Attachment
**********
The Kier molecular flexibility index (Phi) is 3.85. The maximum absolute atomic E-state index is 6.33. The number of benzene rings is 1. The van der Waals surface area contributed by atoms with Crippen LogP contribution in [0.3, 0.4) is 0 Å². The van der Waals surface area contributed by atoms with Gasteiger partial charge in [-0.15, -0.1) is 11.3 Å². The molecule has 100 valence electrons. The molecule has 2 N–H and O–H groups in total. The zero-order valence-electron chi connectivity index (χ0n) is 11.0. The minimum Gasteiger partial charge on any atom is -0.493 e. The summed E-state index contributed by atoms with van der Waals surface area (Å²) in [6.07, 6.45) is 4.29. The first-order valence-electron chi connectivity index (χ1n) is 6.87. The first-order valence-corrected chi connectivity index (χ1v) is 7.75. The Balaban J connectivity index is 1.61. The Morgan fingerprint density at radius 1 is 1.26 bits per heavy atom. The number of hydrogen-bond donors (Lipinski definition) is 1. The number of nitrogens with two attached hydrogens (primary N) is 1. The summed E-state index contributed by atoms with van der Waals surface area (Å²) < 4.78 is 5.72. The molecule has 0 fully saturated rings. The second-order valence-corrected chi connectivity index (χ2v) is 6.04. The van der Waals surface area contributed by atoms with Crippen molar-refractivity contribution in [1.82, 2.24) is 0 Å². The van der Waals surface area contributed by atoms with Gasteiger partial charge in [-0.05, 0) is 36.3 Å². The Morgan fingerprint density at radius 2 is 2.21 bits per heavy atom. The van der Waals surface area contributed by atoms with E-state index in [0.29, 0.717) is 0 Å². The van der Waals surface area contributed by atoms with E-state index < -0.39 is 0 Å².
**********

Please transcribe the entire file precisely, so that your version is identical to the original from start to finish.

The Kier molecular flexibility index (Phi) is 3.85. The maximum absolute atomic E-state index is 6.33. The number of benzene rings is 1. The van der Waals surface area contributed by atoms with Crippen LogP contribution in [0.3, 0.4) is 0 Å². The van der Waals surface area contributed by atoms with Gasteiger partial charge in [-0.15, -0.1) is 11.3 Å². The molecule has 100 valence electrons. The molecule has 2 N–H and O–H groups in total. The zero-order valence-electron chi connectivity index (χ0n) is 11.0. The minimum Gasteiger partial charge on any atom is -0.493 e. The summed E-state index contributed by atoms with van der Waals surface area (Å²) in [6.07, 6.45) is 4.29. The first-order valence-electron chi connectivity index (χ1n) is 6.87. The first-order valence-corrected chi connectivity index (χ1v) is 7.75. The Balaban J connectivity index is 1.61. The Morgan fingerprint density at radius 1 is 1.26 bits per heavy atom. The number of hydrogen-bond donors (Lipinski definition) is 1. The number of nitrogens with two attached hydrogens (primary N) is 1. The summed E-state index contributed by atoms with van der Waals surface area (Å²) < 4.78 is 5.72. The molecule has 0 fully saturated rings. The second-order valence-corrected chi connectivity index (χ2v) is 6.04. The van der Waals surface area contributed by atoms with Crippen molar-refractivity contribution in [1.82, 2.24) is 0 Å². The van der Waals surface area contributed by atoms with Gasteiger partial charge in [-0.05, 0) is 36.3 Å². The Morgan fingerprint density at radius 2 is 2.21 bits per heavy atom. The van der Waals surface area contributed by atoms with E-state index in [0.29, 0.717) is 0 Å². The van der Waals surface area contributed by atoms with E-state index < -0.39 is 0 Å².